and you heard my voice.
For you cast me into the deep,
into the heart of the seas,
and the flood surrounded me;
all your waves and your billows
passed over me.
Then I said, ‘I am driven away
from your sight;
yet I shall again look
upon your holy temple.’
The waters closed in over me to take my life;
the deep surrounded me;
weeds were wrapped about my head
at the roots of the mountains.
I went down to the land
whose bars closed upon me forever;
yet you brought up my life from the pit,
O Lord my God.
When my life was fainting away,
I remembered the Lord,
and my prayer came to you,
into your holy temple.
Those who pay regard to vain idols
forsake their hope of steadfast love.
But I with the voice of thanksgiving
will sacrifice to you;
what I have vowed I will pay.
Salvation belongs to the Lord!”
And the Lord spoke to the fish, and it vomited Jonah out upon the dry land.
The point of Jonah’s miraculous deliverance (and delivery!) is not merely that God could get him from the ship to dry land. The point is that God would preserve a faithful Israelite (Land) prophet in his ministry to the (Sea) nations. All the Sea Beasts are at His command, as He often reminds us in passages which pass right over the heads of not only Sydney Anglicans, but stubborn paedobaptists.
The New Testament moves the action from the Land to the Sea, from Israel to the nations, from shepherds to fishermen, from dominion over the Land to dominion over the Sea. The Gentile nations come from the Sea, but the obedient ones are Land animals (Daniel 7). Jesus walks on water, not to show off, but to picture His power over both the Social deep (the Gentile nations) and the Physical deep (the grave). When He says that “this mountain” (Zion) would be cast into the Sea, He was promising to do what He did when He brought the Babylonian armies against Jerusalem. The flood waters would rise above the neck, and all life in the old Jerusalem would be extinguished.
Under the Old Covenant, the water was in the vessel. Under the New Covenant, the vessel is in the water.
1 Peter 3:21 alludes to the Great Flood as a baptism. “Baptism now delivers you,” giving the baptizand a clear conscience before the God who looks upon the heart, as He did upon the blameless heart of His perfect Son at His own baptism. The only way it can achieve this for sinners is through the extinction of the old life, not through its preservation. Baptism is not about the mitigation of death, as was sprinkling.6Some will no doubt quote Hebrews 10:22, “…let us draw near with a true heart in full assurance of faith, with our hearts sprinkled clean from an evil conscience and our bodies washed with pure water,” but even this text differentiates between the “Adamic” heart (sprinkling) and the “Evian” body (washing). So they are merely seeing what they wish to see, and not really thinking in biblical typological terms. It amazes me that a denomination that speaks so much about “the baptised body” persists in sprinkling water on the head, and nobody bats an eyelid. As Joshua Luper describes, water is the source of life, but in biblical typology, the waters below the dove do not denote a preservation of life, but a testimony to the end of all flesh, and a new Creation.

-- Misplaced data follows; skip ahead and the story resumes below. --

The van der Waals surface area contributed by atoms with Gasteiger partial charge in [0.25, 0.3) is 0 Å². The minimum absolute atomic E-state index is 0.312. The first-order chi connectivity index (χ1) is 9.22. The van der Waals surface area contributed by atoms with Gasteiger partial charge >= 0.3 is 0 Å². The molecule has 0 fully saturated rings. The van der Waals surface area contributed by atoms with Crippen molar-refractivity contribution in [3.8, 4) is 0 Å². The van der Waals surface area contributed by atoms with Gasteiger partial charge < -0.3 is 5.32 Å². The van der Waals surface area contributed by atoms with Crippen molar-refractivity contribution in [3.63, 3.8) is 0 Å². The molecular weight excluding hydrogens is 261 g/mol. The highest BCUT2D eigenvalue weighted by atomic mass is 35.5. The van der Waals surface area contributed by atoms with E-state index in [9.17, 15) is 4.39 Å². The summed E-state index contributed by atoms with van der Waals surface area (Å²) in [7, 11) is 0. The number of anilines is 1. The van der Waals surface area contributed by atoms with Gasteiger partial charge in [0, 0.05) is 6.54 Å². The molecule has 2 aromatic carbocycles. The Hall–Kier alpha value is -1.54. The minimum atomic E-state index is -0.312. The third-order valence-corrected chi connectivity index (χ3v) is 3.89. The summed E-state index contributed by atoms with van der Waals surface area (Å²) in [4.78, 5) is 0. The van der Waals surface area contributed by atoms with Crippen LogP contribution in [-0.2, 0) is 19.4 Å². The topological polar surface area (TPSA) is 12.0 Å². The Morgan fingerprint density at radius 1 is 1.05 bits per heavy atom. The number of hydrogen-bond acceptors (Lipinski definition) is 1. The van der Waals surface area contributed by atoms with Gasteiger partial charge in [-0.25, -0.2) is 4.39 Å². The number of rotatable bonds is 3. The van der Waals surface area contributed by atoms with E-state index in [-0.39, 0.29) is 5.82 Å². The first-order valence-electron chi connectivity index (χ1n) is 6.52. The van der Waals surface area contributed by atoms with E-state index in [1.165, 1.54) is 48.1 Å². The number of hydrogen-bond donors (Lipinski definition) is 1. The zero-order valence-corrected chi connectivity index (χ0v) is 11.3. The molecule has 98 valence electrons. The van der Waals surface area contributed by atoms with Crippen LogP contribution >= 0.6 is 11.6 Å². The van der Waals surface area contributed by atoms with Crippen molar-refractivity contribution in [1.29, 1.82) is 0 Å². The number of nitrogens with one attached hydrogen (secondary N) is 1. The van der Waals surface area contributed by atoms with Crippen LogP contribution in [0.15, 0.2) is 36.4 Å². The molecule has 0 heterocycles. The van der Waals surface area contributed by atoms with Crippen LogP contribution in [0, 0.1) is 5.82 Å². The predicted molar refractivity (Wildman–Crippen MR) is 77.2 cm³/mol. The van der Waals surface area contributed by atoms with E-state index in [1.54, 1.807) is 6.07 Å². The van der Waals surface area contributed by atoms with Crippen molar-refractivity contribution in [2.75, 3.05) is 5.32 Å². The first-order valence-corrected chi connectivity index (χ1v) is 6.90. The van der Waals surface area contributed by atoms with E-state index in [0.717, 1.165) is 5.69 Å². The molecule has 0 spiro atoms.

The mediatory Land was cut off. All that remains of the Land is the resurrection body of Christ in heaven. Christ was the fruit of the Land and womb, and He now offers these to us as finished products, bread and wine from God’s table. Infant baptism and the sprinkling of water, however, are both Abrahamic, a fertility rite, a strange hybrid fusing the preservation of the fruit of the Land with the fruit of the womb — the old, carnal life. These have no place in the New Covenant, since the kingdom of Christ is all about His resurrection from the dead, and His dominion over the Sea.7See Walking On Water.
If your baptism, whether as an infant or an adult, was a sprinkling, you have not been baptised as Jesus was. You have not followed Him in what should be the first step of obedience.
Under the Old Covenant, the water was in the vessel (on the Land). Under the New Covenant, the vessel is in the water (in the Sea).
|1.||↑||See Mother Of Invention.|
|2.||↑||James R. Rogers, Baptism for the Dead, Biblical Horizons Newsletter No. 76, 1995.|
|3.||↑||Why Johnny Can’t Preach: The Media Have Shaped the Messengers|
|4.||↑||Living Water: Foundations of Baptism in Creation|
|5.||↑||Of course, when Israel crossed the similarly overflowing Jordan, it was Israel serving as Yahweh’s instrument of judgment upon the idolaters in Canaan.|
|6.||↑||Some will no doubt quote Hebrews 10:22, “…let us draw near with a true heart in full assurance of faith, with our hearts sprinkled clean from an evil conscience and our bodies washed with pure water,” but even this text differentiates between the “Adamic” heart (sprinkling) and the “Evian” body (washing). So they are merely seeing what they wish to see, and not really thinking in biblical typological terms. It amazes me that a denomination that speaks so much about “the baptised body” persists in sprinkling water on the head, and nobody bats an eyelid.|
|7.||↑||See Walking On Water.|